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Sunday, Sept. 21 - The end of an era
A week after the collapse of Lehman Brothers and the sale of Merrill Lynch put the cogs in motion, Secretary Paulson was on the Sunday morning talk shows pitching his $700 billion bailout proposal.

"The biggest help we can give the American people is to stabilize our financial system right now and to prevent the system from clogging up, because if it does clog up, this is going to have an adverse effect on people's abilities to get jobs, on their budgets, on their retirement savings, on lending for small businesses," Paulson said on ABC's "This Week."

Still, the Democrats said the plan lacked necessary safeguards for taxpayers and homeowners.

"We will not simply hand over a $700 billion blank check to Wall Street and hope for a better outcome," Speaker Pelosi said.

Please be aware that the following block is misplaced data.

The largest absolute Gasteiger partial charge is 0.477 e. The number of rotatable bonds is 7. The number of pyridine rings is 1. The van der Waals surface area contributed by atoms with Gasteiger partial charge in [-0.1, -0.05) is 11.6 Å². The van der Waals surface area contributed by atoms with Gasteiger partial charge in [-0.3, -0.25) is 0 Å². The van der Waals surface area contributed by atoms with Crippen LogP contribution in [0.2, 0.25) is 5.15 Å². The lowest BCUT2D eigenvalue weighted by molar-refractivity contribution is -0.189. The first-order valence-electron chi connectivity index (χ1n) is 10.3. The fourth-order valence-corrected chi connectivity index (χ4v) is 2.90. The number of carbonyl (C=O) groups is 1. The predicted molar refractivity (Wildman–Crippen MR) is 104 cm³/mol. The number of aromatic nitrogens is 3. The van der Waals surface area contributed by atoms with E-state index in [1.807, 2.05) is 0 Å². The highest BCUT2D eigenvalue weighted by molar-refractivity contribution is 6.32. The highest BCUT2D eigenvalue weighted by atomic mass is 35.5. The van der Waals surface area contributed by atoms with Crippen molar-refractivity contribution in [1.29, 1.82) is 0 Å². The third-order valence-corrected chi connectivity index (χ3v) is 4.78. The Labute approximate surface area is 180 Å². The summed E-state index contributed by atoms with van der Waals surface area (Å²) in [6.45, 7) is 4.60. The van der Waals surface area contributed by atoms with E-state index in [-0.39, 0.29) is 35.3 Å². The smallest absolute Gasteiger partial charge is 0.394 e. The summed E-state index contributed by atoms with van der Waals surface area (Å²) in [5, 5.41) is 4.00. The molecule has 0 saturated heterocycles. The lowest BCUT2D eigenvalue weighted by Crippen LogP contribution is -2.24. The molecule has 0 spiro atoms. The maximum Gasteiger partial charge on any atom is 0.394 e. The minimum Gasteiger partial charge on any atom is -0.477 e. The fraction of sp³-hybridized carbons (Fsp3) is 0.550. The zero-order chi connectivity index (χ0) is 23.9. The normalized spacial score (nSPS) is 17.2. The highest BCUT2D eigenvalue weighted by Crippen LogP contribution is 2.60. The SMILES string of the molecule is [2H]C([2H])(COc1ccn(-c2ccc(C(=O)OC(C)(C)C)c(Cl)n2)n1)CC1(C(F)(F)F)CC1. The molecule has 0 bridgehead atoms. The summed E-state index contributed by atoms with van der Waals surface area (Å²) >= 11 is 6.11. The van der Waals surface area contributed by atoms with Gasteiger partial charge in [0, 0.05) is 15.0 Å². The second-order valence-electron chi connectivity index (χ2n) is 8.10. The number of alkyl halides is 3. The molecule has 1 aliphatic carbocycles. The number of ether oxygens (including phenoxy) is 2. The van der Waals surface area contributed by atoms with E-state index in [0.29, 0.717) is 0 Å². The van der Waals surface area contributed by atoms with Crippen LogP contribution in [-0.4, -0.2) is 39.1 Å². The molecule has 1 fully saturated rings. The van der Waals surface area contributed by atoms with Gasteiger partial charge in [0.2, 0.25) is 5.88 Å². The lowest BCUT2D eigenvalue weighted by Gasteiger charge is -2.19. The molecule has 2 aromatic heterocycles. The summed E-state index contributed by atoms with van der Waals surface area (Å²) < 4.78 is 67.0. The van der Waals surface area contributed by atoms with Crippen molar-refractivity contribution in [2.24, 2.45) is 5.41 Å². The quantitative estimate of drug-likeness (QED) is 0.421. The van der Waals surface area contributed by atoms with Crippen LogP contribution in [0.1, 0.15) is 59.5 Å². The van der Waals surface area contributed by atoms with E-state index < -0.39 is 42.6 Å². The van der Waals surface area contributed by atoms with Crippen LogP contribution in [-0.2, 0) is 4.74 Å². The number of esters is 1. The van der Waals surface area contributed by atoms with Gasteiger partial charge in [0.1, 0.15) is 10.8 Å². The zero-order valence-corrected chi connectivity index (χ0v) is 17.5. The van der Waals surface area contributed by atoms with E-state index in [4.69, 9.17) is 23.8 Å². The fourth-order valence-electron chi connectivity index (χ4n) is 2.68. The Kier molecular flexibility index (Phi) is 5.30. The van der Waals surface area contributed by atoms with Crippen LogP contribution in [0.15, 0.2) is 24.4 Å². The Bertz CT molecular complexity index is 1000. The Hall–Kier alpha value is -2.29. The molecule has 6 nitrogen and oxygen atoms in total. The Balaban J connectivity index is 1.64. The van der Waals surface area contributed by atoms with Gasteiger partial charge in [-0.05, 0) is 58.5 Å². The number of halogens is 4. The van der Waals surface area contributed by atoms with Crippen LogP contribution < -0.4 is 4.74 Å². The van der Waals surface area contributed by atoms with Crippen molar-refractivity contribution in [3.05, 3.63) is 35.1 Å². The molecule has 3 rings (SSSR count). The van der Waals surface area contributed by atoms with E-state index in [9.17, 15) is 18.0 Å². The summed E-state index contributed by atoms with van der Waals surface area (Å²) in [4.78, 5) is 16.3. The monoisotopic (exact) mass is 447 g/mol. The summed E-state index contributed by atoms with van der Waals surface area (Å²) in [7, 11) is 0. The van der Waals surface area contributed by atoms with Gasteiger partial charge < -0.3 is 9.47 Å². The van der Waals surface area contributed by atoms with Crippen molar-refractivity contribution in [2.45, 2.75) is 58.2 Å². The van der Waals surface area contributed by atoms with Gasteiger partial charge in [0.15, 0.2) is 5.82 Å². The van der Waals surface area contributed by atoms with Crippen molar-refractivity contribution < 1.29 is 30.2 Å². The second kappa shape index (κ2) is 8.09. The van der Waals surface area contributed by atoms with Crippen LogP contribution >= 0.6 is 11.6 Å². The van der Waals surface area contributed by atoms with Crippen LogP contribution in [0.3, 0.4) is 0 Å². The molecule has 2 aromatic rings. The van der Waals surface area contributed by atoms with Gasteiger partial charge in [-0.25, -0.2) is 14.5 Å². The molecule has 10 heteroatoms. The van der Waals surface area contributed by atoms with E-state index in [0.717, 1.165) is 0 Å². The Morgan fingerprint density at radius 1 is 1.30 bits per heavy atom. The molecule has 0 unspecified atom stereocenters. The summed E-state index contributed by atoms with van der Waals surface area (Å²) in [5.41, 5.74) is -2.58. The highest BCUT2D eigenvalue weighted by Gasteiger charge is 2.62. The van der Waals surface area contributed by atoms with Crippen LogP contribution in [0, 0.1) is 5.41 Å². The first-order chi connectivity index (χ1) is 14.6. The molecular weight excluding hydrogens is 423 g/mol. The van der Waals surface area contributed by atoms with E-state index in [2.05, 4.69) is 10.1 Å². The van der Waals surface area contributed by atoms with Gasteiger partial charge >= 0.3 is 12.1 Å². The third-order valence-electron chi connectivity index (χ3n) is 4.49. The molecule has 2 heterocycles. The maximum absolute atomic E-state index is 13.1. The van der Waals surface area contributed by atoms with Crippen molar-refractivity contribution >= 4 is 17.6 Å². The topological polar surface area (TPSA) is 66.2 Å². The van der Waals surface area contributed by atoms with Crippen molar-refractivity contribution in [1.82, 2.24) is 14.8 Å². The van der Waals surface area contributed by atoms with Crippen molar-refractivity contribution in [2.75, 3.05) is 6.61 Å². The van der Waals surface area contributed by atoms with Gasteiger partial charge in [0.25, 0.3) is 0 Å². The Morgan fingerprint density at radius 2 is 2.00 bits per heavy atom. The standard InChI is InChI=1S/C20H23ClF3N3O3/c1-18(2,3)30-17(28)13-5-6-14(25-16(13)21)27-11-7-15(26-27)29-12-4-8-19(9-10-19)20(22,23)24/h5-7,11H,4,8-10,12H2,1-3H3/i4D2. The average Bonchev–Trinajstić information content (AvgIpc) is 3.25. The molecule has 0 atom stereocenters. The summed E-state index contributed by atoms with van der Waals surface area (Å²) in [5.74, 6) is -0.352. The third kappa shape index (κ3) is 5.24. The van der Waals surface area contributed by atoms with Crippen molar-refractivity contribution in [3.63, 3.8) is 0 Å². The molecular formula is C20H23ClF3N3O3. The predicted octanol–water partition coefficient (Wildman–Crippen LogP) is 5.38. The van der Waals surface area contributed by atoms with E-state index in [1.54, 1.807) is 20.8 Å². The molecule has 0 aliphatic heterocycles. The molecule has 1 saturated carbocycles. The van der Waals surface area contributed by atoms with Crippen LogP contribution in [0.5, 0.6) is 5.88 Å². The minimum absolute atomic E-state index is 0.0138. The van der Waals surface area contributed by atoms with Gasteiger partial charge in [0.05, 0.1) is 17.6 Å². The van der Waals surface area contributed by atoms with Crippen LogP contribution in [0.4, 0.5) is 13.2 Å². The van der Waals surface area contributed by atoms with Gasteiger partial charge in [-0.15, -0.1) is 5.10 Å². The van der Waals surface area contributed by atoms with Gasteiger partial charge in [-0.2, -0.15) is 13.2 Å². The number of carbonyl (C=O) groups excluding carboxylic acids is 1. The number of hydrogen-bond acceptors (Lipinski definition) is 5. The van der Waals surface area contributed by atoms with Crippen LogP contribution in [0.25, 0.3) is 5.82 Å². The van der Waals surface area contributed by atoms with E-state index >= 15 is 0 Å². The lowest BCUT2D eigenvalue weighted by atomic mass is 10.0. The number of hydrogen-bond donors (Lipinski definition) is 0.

But even as the details of the bailout were being hammered out, there were yet more staggering developments in the crisis, effectively ending an era on Wall Street.

Late in the day came the news that Goldman Sachs and Morgan Stanley, the two remaining independent Wall Street investment banks, would be converted into traditional bank holding companies, which will increase their regulation by the federal government.

The move was designed to prevent the storied brokerage firms from suffering the same fate as Lehman and Bear Stearns, by giving them access to cheaper, and more stable sources of funding from the retail banking business and from the Federal Reserve.

NEXT: Monday, Sept. 22 - Second thoughts
Last updated September 14 2009: 2:19 PM ET
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